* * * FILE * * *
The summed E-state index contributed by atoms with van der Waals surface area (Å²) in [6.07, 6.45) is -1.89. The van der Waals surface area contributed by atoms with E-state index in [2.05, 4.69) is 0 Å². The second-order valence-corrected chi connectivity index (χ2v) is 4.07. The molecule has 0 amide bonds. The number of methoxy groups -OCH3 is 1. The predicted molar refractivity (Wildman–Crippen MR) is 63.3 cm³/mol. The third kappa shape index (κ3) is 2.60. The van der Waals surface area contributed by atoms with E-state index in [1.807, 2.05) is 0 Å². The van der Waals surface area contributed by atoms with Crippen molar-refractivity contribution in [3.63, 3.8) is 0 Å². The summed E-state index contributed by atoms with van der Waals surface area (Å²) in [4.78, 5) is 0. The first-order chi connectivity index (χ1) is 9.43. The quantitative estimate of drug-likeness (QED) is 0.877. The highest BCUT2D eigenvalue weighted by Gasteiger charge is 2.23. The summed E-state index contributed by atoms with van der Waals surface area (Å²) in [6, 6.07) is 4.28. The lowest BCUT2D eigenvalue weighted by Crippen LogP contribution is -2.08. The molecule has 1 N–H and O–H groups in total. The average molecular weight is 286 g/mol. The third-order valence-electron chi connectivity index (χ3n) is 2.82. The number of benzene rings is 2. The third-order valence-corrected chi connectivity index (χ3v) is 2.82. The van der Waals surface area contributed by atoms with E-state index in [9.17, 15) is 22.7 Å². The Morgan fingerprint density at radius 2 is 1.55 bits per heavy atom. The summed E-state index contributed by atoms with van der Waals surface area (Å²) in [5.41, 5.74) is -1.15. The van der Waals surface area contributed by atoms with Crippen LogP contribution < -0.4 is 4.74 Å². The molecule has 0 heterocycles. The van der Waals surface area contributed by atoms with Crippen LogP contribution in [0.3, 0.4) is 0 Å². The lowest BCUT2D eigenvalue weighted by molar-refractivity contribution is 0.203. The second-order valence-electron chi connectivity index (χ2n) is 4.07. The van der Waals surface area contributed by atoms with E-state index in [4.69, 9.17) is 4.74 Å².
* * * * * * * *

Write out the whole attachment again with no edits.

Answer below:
The summed E-state index contributed by atoms with van der Waals surface area (Å²) in [6.07, 6.45) is -1.89. The van der Waals surface area contributed by atoms with E-state index in [2.05, 4.69) is 0 Å². The second-order valence-corrected chi connectivity index (χ2v) is 4.07. The molecule has 0 amide bonds. The number of methoxy groups -OCH3 is 1. The predicted molar refractivity (Wildman–Crippen MR) is 63.3 cm³/mol. The third kappa shape index (κ3) is 2.60. The van der Waals surface area contributed by atoms with E-state index in [1.807, 2.05) is 0 Å². The van der Waals surface area contributed by atoms with Crippen molar-refractivity contribution in [3.63, 3.8) is 0 Å². The summed E-state index contributed by atoms with van der Waals surface area (Å²) in [4.78, 5) is 0. The first-order chi connectivity index (χ1) is 9.43. The quantitative estimate of drug-likeness (QED) is 0.877. The highest BCUT2D eigenvalue weighted by Gasteiger charge is 2.23. The summed E-state index contributed by atoms with van der Waals surface area (Å²) in [6, 6.07) is 4.28. The lowest BCUT2D eigenvalue weighted by Crippen LogP contribution is -2.08. The molecule has 1 N–H and O–H groups in total. The average molecular weight is 286 g/mol. The third-order valence-electron chi connectivity index (χ3n) is 2.82. The number of benzene rings is 2. The third-order valence-corrected chi connectivity index (χ3v) is 2.82. The van der Waals surface area contributed by atoms with E-state index in [9.17, 15) is 22.7 Å². The Morgan fingerprint density at radius 2 is 1.55 bits per heavy atom. The summed E-state index contributed by atoms with van der Waals surface area (Å²) in [5.41, 5.74) is -1.15. The van der Waals surface area contributed by atoms with Crippen LogP contribution < -0.4 is 4.74 Å². The molecule has 0 heterocycles. The van der Waals surface area contributed by atoms with Crippen LogP contribution in [0.3, 0.4) is 0 Å². The lowest BCUT2D eigenvalue weighted by molar-refractivity contribution is 0.203. The second-order valence-electron chi connectivity index (χ2n) is 4.07. The van der Waals surface area contributed by atoms with E-state index in [4.69, 9.17) is 4.74 Å².